Urbit and the Telos of the Creator Economy

Interesting alternative vision of the creator economy here:

The telos of the creator economy

It’s amazing I can work full-time as an independent writer on the internet, but to do so most powerfully I have to manage a sprawling empire of web platforms, desktop-only apps, iPhone-only apps, paid software tools, and even paid software tools to make my other paid software tools send data to each other.

I spend more than $1000/month on: Memberstack, Airtable, Circle.so, Zapier, Ulysses, Webflow, Transistor.fm, Evernote, Streamyard, Gumroad, Bonjoro, Buffer, Teachable, Typeform, Convertkit, and Zoom. The money is not even the greatest cost. It’s the time and energy of manually uploading, downloading, and splicing data from all of these silos. I use all of these tools and each has a positive ROI, but why do I need so many tools when the essence of what I do is so simple?

It is true that I am not your average “creator.” My little budding empire is not entirely representative of normal professional creators. But there will be many more like me, who see the longer-term avenues open to them, and then chafe badly at the current internet’s affordances.

Everything I do boils down to the following. I create work which I publish to public platforms (text, audio, and video files). People click some kind of button if they like my work and want to receive my future uploads (for free). I give this large pool of people various opportunities to click some other button, enter their debit/credit card, and then receive an additional private flow of my uploads. In summary:

  • I need to upload data into a public channel
  • People who like my uploads need a way to subscribe to them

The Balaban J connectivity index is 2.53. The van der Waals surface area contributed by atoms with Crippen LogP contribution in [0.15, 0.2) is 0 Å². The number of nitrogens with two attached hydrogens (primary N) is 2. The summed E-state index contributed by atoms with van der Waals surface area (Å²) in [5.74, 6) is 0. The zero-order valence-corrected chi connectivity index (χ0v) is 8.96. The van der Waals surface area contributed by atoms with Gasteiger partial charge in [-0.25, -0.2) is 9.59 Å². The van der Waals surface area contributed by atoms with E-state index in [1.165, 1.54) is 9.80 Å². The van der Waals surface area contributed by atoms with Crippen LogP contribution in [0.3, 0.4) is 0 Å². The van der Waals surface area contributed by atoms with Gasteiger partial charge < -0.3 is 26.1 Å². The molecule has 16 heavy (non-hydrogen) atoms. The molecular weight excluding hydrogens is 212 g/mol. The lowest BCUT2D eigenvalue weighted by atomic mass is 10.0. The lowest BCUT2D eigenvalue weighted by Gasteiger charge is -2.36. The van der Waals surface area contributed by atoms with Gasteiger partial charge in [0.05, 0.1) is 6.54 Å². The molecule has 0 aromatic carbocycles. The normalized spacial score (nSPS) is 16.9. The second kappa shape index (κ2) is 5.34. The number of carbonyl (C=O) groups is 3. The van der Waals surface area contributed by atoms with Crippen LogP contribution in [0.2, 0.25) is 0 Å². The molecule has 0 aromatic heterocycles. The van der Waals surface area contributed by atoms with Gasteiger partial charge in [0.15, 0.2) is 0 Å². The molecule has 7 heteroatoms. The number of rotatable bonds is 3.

• I need a way to take an arbitrary number of different payment types
  • I need a way to provide a partitioned data channel per payment type

Pay me through this button and I should be able to deliver you some videos, a podcast feed, and a community forum all in one place—if that’s an offering I want to design. Pay me through a different button and I should be able to deliver you a private blog/newsletter that I generate by running machine-learning summarization algorithms on my preferred writing app. To do all of this myself, I should be able to copy and paste open-source code templates called “video feed,” “podcast feed”, “community forum”, and so on.

Like my videos but dislike my podcasts? You prefer reading newsletters on a custom app your friend designed instead of your email inbox? The followers of creators should have equally arbitrary control over how their subscribed data flows are handled, manipulated, and re-arranged. The difference would not be 10x better than the status quo. In a fully evolved Urbit ecosystem, the difference would be maybe 1000x better, or more. It’s hard to even imagine, which is why we generally don’t.

When you think about it, there is no good reason why there should be arbitrary constraints on what kind of data I can upload to any given channel. It’s data. This is the whole reason data is cool and powerful. The price we pay for apps on centralized servers is a kind of retrophysicalization of data. Instead of being infinitely fungible at near-zero marginal cost, some data files can only be uploaded and downloaded over here at the global Barnes and Noble, and some data files can only be uploaded and downloaded over there at the global Movie Theatre. I don’t want to go to your Movie Theatre. They screen so many movies that suck so bad it takes two hours just to find one that doesn’t completely suck, at which time my movie-watching time allotment is exhausted. I want my own planet, my own private but global biodome where only the smartest and funniest people I know can write texts, record videos, co-record podcasts, have threaded dialogues, and build apps all in one place with no limits to how they want to engineer the criss-crossing of their data flows. What I’m describing shouldn’t sound crazy and futuristic, it’s what the internet would already be, now decades after it’s arrival—if it hadn’t got stuck in its current equilibrium.

So why do I need ten distinct but architecturally redundant CRUD apps to do the same essential activities across all of them (create, read, update, delete)? It’s because of the client-server paradigm, as I explained above. This paradigm produces economic incentives for teams of engineers to capture and lock-in users on specific websites. Each app does solve a problem for me, and it’s cheaper than coding something custom, so that’s fair; I’m not complaining so much as suggesting that it must eventually give way for the same reason that scientific paradigms give way.